Halloween beetles: no treat

Halloween beetleLast year, as the cold weather moved into Iowa City, we noticed a collection of small, polka-dotted beetles congregating on our kitchen ceiling. They looked like orange ladybugs, so we considered them harmless guests and let them be.

But then they started to multiply.

And multiply.

And multiply some more.

They collected in the kitchen light fixture. They dropped onto our dinner plates while we ate. They crawled on our shoulders and, once, Steve woke up to discover one crawling in his armpit.

Yes. Armpit. When bugs are getting into our bed, it’s game over.

We combated them the old-fashioned way: with paper towels and a quick squish between the fingers. They kept on coming, dying in the windowsills for months, but at least we kept them enough at bay that they stayed in the kitchen and living room.

In October last year, the Iowa City Press-Citizen ran an article about them. It turns out they are officially called multicolored Asian lady beetles, but they’re also more commonly known as Halloween bugs because this time of year is when they traditionally begin their annual population explosion.

I noticed one earlier this month out in the garden, and they’re back inside already. It ought to be fun at Thanksgiving…I expect we’ll end up with one backstroking in the cranberry sauce, another floating around in the gravy, and maybe two or three garnishing the turkey.

In the meantime, boo.


11 Responses to “Halloween beetles: no treat”

  1. 1 kitchenparade October 31, 2006 at 7:41 am

    Ha! So they’re not ladybugs? What you don’t learn, some times! My garage is home to some of those shield bugs this time of year … better than the colony of shoe-sized crickets.

  2. 2 Valbee October 31, 2006 at 9:59 am

    I’ve never heard them called Halloween bugs here in Ohio, but then it seems like they usually get really bad before then. What I hate about them most is that they seem to attack. You could be standing their minding your own business when suddenly one launches itself at you. And they hurt when they hit! Good luck keeping them out of the gravy!

  3. 4 Laura Rebecca October 31, 2006 at 8:26 pm

    Thanks for the info! I’ve been noticing these guys out and about, too, and now I know what they are!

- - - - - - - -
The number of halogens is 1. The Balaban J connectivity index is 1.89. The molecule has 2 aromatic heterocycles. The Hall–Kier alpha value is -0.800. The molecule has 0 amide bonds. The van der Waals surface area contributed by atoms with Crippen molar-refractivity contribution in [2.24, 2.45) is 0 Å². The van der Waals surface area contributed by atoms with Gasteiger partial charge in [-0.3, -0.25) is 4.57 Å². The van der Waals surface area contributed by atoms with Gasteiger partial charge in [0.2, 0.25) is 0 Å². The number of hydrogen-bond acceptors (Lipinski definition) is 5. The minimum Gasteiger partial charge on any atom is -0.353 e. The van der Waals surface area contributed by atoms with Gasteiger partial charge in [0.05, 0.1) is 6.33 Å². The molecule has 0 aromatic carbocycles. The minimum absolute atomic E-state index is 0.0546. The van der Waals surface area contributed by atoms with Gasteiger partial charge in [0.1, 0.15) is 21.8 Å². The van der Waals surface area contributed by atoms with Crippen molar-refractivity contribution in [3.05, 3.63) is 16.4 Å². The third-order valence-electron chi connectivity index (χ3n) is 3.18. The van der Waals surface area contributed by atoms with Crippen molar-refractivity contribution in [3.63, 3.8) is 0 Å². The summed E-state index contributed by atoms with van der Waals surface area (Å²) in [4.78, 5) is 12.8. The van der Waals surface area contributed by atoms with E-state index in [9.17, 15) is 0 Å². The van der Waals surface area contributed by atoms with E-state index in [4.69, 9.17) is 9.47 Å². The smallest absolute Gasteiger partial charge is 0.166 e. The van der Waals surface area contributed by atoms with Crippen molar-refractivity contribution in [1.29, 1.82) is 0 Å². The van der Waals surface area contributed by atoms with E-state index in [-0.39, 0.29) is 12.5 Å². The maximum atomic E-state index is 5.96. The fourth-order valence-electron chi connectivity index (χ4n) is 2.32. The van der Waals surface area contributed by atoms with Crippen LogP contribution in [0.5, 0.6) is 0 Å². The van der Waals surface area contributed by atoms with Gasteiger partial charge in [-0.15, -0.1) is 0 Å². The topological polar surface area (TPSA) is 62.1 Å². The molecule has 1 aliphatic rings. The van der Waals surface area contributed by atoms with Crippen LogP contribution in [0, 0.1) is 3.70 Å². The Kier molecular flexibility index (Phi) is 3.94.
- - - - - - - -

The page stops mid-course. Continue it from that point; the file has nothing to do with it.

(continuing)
4. 5 inadvertentgardener October 31, 2006 at 9:14 pm

    Alanna, I always thought they were ladybugs, too…just some orange variety. No such luck…but yes, way better than shoe-sized or spider crickets.

    Valbee, they do attack! And they stink when they die. It’s bizarre…and a little disgusting.

    Happy Halloween to you, too, Nicole!

    Laura Rebecca, happy to be of service.

    Have a good Halloween Night, everyone!
    :-) Genie

  5. 6 cole November 1, 2006 at 2:51 pm

    That is so weird…my son JUSt brought me a lady bug he found in his room right before I looked at y our blog entry. dododododododododododo (twilight zone musci)

  6. 7 bloglily November 1, 2006 at 3:58 pm

    Oh my, Genie — who knew? Here we have earwigs, which are horrible looking, but as far as I know they don’t launch or smell. Good luck getting them to move into somebody else’s house.

  7. 8 Carol November 1, 2006 at 9:15 pm

    I think in some cultures, a lady bug in your house is considered good luck, or is that a cricket in your house that means good luck? Anyway, good look with your infestation.

  8. 9 inadvertentgardener November 2, 2006 at 8:26 pm

    Cole, we’re on the same buggy wavelength, clearly!

    Bloglily, I’d rather have Halloween beetles any day over earwigs. Or silverfish. I hate silverfish, too. Blech. I know earwigs don’t launch or smell, but I’m still afraid one’s going to get me with its pincers…

    Carol, I think lady bugs are good lucks in some cultures, and crickets in others, or maybe both in all? Who knows. Something worth investigating, though, perhaps!

  9. 10 Lydia November 3, 2006 at 8:26 am

    I’d take all of your Halloween bugs if you’d take the stink bugs that are crawling into my log house at this time of year. I don’t know the proper name for them, but stink bugs are ones that look prehistoric, buzz loudly when they fly, and smell like rotten eggs when you squish them. They seem to like the taller perennials in the garden at this time of year, but mostly they try to come inside to nest. Horrible! So bring on the Halloween bugs!

  10. 11 inadvertentgardener November 5, 2006 at 12:52 am

    Lydia, you’re definitely right…you win on the gross bug front! I have no interest in a house full of stink bugs…

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